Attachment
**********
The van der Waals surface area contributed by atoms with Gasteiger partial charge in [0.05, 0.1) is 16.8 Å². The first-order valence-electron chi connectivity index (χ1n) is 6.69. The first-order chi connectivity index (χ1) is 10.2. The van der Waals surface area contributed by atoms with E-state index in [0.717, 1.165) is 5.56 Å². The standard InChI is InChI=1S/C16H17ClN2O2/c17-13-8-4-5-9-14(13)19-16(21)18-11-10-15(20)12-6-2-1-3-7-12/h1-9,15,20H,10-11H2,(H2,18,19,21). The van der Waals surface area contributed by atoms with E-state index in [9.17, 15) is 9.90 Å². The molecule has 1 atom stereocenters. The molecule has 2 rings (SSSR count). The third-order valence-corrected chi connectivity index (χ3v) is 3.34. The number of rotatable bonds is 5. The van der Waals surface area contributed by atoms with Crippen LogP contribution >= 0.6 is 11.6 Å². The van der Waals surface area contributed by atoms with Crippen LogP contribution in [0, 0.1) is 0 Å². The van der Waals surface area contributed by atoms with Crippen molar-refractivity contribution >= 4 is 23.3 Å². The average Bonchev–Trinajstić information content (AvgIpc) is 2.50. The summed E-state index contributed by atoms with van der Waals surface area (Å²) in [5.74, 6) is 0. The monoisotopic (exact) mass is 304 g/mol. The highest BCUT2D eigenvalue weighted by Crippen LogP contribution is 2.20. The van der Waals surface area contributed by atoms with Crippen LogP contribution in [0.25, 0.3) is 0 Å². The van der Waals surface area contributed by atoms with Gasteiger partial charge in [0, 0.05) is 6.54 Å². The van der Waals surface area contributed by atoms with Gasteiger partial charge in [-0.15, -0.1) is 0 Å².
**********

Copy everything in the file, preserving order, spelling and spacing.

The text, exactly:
The van der Waals surface area contributed by atoms with Gasteiger partial charge in [0.05, 0.1) is 16.8 Å². The first-order valence-electron chi connectivity index (χ1n) is 6.69. The first-order chi connectivity index (χ1) is 10.2. The van der Waals surface area contributed by atoms with E-state index in [0.717, 1.165) is 5.56 Å². The standard InChI is InChI=1S/C16H17ClN2O2/c17-13-8-4-5-9-14(13)19-16(21)18-11-10-15(20)12-6-2-1-3-7-12/h1-9,15,20H,10-11H2,(H2,18,19,21). The van der Waals surface area contributed by atoms with E-state index in [9.17, 15) is 9.90 Å². The molecule has 1 atom stereocenters. The molecule has 2 rings (SSSR count). The third-order valence-corrected chi connectivity index (χ3v) is 3.34. The number of rotatable bonds is 5. The van der Waals surface area contributed by atoms with Crippen LogP contribution >= 0.6 is 11.6 Å². The van der Waals surface area contributed by atoms with Crippen LogP contribution in [0, 0.1) is 0 Å². The van der Waals surface area contributed by atoms with Crippen molar-refractivity contribution >= 4 is 23.3 Å². The average Bonchev–Trinajstić information content (AvgIpc) is 2.50. The summed E-state index contributed by atoms with van der Waals surface area (Å²) in [5.74, 6) is 0. The monoisotopic (exact) mass is 304 g/mol. The highest BCUT2D eigenvalue weighted by Crippen LogP contribution is 2.20. The van der Waals surface area contributed by atoms with Crippen LogP contribution in [0.25, 0.3) is 0 Å². The van der Waals surface area contributed by atoms with Gasteiger partial charge in [0, 0.05) is 6.54 Å². The van der Waals surface area contributed by atoms with Gasteiger partial charge in [-0.15, -0.1) is 0 Å².